Now more than ever before, there is a delicate balance that music stations must walk when evaluating an artist’s personal behavior and public statements. There are times when playing music from someone whose values are not in line with your organization can create a rift between your station and your supporters. At last week’s Public Radio Content Conference in New Orleans, I had the opportunity to discuss these issues with Matt Martinez, former content chief at KNKX Seattle, The Current Minneapolis’ Program Director Lindsay Kimball, and WFMT Chicago Music Director Oliver Camacho.

We discussed specific examples of moments in our respective markets, that playing an artist, or even a specific song, was problematic. There were several valuable takeaways from this conversation.

Why would a station suspend an artist from their airwaves?

Most cited were situations of sexual misconduct as the primary reason for suspending, or even canceling, a stations airplay. Songs with particularly triggering content within the lyrics were the second most likely reason a song would be suspended.  Most stations in the room shared a hierarchy of decision makers, usually including Music Directors, Assistant Program Directors, Program Directors, and General Managers.  These conversations were strategically transparent within the organization to ensure credibility around making the decision to suspend an artist from airplay.

What is a “Credible Accusation?”

This question did not leave the panel with a clear answer. As it relates to sexual misconduct, the instances of legal action in cases of assault are staggeringly low. This does not give leaders at radio stations much in the way of using the law as a guideline in navigation of these topics.   Quite often, these stories are shared by credible organizations with a high level of journalistic integrity, and this was agreed to by the panel as a benchmark for how seriously a station should investigate taking a course of action.

What actions can a station take?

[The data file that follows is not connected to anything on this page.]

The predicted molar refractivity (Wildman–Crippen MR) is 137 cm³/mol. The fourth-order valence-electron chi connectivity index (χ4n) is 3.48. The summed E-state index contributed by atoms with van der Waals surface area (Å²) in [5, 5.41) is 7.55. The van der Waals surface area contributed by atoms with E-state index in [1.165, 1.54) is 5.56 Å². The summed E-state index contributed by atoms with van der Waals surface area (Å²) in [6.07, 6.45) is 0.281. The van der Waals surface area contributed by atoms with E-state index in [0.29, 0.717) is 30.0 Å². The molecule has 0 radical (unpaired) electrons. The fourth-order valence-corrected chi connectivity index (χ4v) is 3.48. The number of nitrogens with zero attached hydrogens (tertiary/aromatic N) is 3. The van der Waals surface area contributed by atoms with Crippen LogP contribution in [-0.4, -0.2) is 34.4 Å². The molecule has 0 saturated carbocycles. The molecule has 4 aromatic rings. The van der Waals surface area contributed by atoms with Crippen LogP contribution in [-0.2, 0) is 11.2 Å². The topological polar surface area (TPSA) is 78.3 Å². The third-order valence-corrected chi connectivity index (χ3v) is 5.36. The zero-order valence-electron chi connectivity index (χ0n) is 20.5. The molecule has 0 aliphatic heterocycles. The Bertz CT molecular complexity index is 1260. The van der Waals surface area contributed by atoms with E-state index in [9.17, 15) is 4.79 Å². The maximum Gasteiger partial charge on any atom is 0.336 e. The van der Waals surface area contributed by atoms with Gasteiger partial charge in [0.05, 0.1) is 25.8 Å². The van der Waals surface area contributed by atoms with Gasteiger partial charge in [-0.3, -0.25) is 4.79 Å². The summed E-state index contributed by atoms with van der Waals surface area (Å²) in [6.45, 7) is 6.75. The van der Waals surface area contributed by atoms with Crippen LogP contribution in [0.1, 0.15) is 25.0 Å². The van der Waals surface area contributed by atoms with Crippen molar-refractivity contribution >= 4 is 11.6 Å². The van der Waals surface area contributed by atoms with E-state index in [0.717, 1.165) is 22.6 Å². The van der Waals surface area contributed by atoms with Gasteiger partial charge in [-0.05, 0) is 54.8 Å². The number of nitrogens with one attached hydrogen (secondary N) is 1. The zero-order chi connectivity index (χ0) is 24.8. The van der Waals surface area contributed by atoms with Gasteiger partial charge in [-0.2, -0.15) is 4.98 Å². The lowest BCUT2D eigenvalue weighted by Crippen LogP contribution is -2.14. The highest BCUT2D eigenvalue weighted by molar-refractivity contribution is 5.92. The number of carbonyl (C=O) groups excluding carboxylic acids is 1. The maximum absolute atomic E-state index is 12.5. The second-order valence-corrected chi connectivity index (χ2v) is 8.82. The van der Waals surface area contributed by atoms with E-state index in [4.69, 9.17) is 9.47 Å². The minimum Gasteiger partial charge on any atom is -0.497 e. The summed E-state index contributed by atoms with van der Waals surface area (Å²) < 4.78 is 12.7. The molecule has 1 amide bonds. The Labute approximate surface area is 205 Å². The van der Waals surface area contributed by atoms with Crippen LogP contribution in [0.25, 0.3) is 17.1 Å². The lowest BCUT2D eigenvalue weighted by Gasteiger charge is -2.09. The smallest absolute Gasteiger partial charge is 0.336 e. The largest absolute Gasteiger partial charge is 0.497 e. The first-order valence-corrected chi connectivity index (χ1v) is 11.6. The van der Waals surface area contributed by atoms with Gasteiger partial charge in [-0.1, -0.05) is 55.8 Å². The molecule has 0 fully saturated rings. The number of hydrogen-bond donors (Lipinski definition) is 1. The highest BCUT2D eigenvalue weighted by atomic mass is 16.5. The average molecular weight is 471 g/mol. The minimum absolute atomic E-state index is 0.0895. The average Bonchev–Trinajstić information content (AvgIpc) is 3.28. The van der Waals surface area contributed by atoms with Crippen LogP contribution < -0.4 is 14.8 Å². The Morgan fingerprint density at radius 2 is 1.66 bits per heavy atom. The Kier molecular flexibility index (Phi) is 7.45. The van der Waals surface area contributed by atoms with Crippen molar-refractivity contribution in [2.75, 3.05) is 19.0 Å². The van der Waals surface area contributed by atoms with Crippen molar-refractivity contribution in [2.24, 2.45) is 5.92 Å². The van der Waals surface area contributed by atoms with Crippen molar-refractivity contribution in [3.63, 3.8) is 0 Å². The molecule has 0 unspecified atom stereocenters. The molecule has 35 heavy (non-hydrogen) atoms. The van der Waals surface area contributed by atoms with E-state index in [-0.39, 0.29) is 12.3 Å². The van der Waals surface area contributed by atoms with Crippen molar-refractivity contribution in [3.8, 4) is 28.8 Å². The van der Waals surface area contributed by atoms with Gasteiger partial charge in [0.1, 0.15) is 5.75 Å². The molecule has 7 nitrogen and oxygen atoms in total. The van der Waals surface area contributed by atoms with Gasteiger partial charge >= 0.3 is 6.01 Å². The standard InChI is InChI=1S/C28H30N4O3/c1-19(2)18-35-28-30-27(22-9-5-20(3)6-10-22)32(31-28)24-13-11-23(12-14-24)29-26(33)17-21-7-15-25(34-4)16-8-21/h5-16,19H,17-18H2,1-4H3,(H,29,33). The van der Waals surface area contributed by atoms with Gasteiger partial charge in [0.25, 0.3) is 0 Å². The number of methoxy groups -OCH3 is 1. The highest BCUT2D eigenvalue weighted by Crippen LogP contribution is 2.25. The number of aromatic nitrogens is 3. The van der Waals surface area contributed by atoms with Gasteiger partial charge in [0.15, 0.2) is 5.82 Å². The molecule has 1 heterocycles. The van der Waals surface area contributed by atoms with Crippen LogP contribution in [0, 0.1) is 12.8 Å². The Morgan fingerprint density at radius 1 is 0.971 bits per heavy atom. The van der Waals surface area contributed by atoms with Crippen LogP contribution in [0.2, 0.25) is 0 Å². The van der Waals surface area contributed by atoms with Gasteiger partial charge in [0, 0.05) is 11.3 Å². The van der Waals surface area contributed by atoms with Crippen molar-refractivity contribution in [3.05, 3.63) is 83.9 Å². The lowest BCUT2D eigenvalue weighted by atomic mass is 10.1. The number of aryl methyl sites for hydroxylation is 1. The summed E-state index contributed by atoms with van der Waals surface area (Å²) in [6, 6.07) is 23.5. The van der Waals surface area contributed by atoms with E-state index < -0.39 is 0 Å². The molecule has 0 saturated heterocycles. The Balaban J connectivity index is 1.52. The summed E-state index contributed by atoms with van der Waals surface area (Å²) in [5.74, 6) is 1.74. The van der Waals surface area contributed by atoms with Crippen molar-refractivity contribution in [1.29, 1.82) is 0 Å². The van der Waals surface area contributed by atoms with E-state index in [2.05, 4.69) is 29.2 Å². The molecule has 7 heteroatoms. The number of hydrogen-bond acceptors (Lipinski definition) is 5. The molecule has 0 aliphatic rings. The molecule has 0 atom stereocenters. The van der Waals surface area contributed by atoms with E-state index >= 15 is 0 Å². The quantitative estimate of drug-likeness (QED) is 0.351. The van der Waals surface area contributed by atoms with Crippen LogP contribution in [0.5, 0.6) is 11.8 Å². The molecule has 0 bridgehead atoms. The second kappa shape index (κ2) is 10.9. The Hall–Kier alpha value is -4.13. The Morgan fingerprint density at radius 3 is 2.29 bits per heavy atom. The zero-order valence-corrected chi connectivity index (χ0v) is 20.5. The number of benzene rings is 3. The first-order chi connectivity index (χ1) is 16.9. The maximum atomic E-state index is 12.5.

While there were a few examples of conversations that were addressed on airwaves and online, the resounding advice was to focus on spin counts.  The Program Directors on the panel all agreed that a “cancel culture” approach to these issues only brought forth even more issues for the organizations.  Many of the PDs in the room shared examples of quietly removing songs from rotation, with little to no backlash from their audiences or staff.

The panel came to a clear consensus that we have the power to elevate and give artists a platform, however we don’t have the tools to do the opposite.  So, when these issues come up, everyone agrees that taking a pause is the best first step. This first step does not need to be paired with an official statement, or even explanation, however as publicly supported organizations, we all agreed that a documented plan is a powerful tool.  It helps programmers guide their staff in making tough choices.  It also gives station leadership transparency when and if their audience asks them about these issues. We also agreed that cross referencing your station’s core values and Mission Statement are powerful tools in helping you to navigate these very difficult decisions. Your audience will ultimately hold you accountable, so use your own values as the guiding light in making decisions like this.  If your organization does not have updated core values or a Mission Statement, feel free to reach out to us here at Paragon for any assistance you may need in drafting and adopting such a statement.

These situations are ultimately very nuanced and difficult to navigate, but my final bit of advice would be this:  Is playing one song worth upsetting a member of your community who have been a victim of such a transgression or crime?  There are millions of great songs out there, let’s continue to give our community supported platform to artists who do not trigger our audiences.

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